If this journalist wonders about the state of the profession (which he loves or thinks he does) and how low it has fallen, he has to wonder how in the world (to be very, very polite) can anyone with an ounce of intelligence misquote a tweet, my tweet. It’s only 140 characters!!!!! And any computer can copy and paste, right??? It should be easy to quote a tweet, right? Wrong!
As an author, I regularly check myself in Google and to my horror I have found that a misquoted tweet from me has gone around the planet, thanks to AFP, appearing in newspapers in Canada and the world (thanks AFP).
So back to the beginning, I was following the debate about Elections Canada, which has the misfortune to enforce an antiquated law meant to promote election fairness across this vast country. Elections Canada reminded Canadians that it was illegal to reveal election results from one time zone to another.
Most of the debate on Twitter was about ordinary citizens doing the revelation by tweeting. But, of course, the news media around the world are not bound by Canada’s rules and can report the results freely. We’ve seen this on U.S. television for decades. On the last election night, when I was still working for CBC, one of my jobs was to note sites and blogs that published the election results and write a story (that of course would not have gone up on the CBC election site until the polls closed in BC). The first, if I remember correctly, for 2008, was a TV station in Atlanta.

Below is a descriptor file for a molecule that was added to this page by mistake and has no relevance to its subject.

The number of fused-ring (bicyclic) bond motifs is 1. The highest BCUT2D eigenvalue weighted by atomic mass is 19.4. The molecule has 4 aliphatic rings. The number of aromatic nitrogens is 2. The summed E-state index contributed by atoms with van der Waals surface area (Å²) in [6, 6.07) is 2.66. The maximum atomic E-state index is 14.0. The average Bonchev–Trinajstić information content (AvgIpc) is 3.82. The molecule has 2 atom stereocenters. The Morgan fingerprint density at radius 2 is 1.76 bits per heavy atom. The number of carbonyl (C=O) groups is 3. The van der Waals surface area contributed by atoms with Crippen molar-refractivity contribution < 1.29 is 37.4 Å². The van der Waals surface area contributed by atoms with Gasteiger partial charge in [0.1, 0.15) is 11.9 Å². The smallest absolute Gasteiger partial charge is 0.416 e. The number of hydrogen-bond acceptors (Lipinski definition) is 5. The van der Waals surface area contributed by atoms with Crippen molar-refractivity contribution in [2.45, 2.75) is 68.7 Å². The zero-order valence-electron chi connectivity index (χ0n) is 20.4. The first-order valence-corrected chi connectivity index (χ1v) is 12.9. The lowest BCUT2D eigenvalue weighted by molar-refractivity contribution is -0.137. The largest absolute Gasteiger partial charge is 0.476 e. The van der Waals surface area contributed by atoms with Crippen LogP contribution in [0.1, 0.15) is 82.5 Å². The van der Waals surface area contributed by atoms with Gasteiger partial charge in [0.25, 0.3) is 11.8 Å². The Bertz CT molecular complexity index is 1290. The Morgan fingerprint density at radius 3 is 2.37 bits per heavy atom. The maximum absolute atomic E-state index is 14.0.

So in the midst of the online debate, at 09:28, April 21, I tweeted
The Elections Canada ban is irrelevant. Watch for tweets from @bbcbreaking, @CNNbrk, @reuters, @AP, @BNO #elxn41 #novotetweet
But when AFP wrote the story, the wire service moved only the first few words, not the complete quote.
The earliest use after my Tweet that I can find is the Calgary Herald and this is how AFP reported it:
Author Robin Rowland, tweeted from Kitimat, British Columbia: “The Elections Canada ban is irrelevant. Watch for tweets.”